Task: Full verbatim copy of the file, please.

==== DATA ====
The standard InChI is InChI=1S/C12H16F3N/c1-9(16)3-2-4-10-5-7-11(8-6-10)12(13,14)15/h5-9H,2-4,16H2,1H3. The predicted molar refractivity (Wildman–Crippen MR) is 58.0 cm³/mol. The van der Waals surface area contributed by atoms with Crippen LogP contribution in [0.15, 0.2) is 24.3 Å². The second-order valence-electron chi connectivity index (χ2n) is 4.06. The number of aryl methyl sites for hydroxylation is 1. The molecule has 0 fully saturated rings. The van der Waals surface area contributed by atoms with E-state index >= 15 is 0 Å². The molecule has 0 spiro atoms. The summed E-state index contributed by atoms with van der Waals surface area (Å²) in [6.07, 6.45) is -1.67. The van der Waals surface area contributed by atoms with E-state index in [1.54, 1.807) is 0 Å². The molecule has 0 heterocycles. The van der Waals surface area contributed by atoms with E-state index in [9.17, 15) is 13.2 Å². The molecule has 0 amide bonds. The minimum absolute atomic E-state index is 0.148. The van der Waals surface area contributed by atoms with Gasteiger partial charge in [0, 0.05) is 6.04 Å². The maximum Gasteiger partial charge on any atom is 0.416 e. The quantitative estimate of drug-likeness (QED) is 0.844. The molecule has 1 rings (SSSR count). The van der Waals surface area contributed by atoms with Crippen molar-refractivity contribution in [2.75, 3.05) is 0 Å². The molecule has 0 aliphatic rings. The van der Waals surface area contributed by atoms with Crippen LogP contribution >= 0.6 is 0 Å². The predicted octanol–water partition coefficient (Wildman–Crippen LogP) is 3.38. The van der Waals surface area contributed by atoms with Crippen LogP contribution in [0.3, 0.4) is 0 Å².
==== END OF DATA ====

The standard InChI is InChI=1S/C12H16F3N/c1-9(16)3-2-4-10-5-7-11(8-6-10)12(13,14)15/h5-9H,2-4,16H2,1H3. The predicted molar refractivity (Wildman–Crippen MR) is 58.0 cm³/mol. The van der Waals surface area contributed by atoms with Crippen LogP contribution in [0.15, 0.2) is 24.3 Å². The second-order valence-electron chi connectivity index (χ2n) is 4.06. The number of aryl methyl sites for hydroxylation is 1. The molecule has 0 fully saturated rings. The van der Waals surface area contributed by atoms with E-state index >= 15 is 0 Å². The molecule has 0 spiro atoms. The summed E-state index contributed by atoms with van der Waals surface area (Å²) in [6.07, 6.45) is -1.67. The van der Waals surface area contributed by atoms with E-state index in [1.54, 1.807) is 0 Å². The molecule has 0 heterocycles. The van der Waals surface area contributed by atoms with E-state index in [9.17, 15) is 13.2 Å². The molecule has 0 amide bonds. The minimum absolute atomic E-state index is 0.148. The van der Waals surface area contributed by atoms with Gasteiger partial charge in [0, 0.05) is 6.04 Å². The maximum Gasteiger partial charge on any atom is 0.416 e. The quantitative estimate of drug-likeness (QED) is 0.844. The molecule has 1 rings (SSSR count). The van der Waals surface area contributed by atoms with Crippen molar-refractivity contribution in [2.75, 3.05) is 0 Å². The molecule has 0 aliphatic rings. The van der Waals surface area contributed by atoms with Crippen LogP contribution >= 0.6 is 0 Å². The predicted octanol–water partition coefficient (Wildman–Crippen LogP) is 3.38. The van der Waals surface area contributed by atoms with Crippen LogP contribution in [0.3, 0.4) is 0 Å².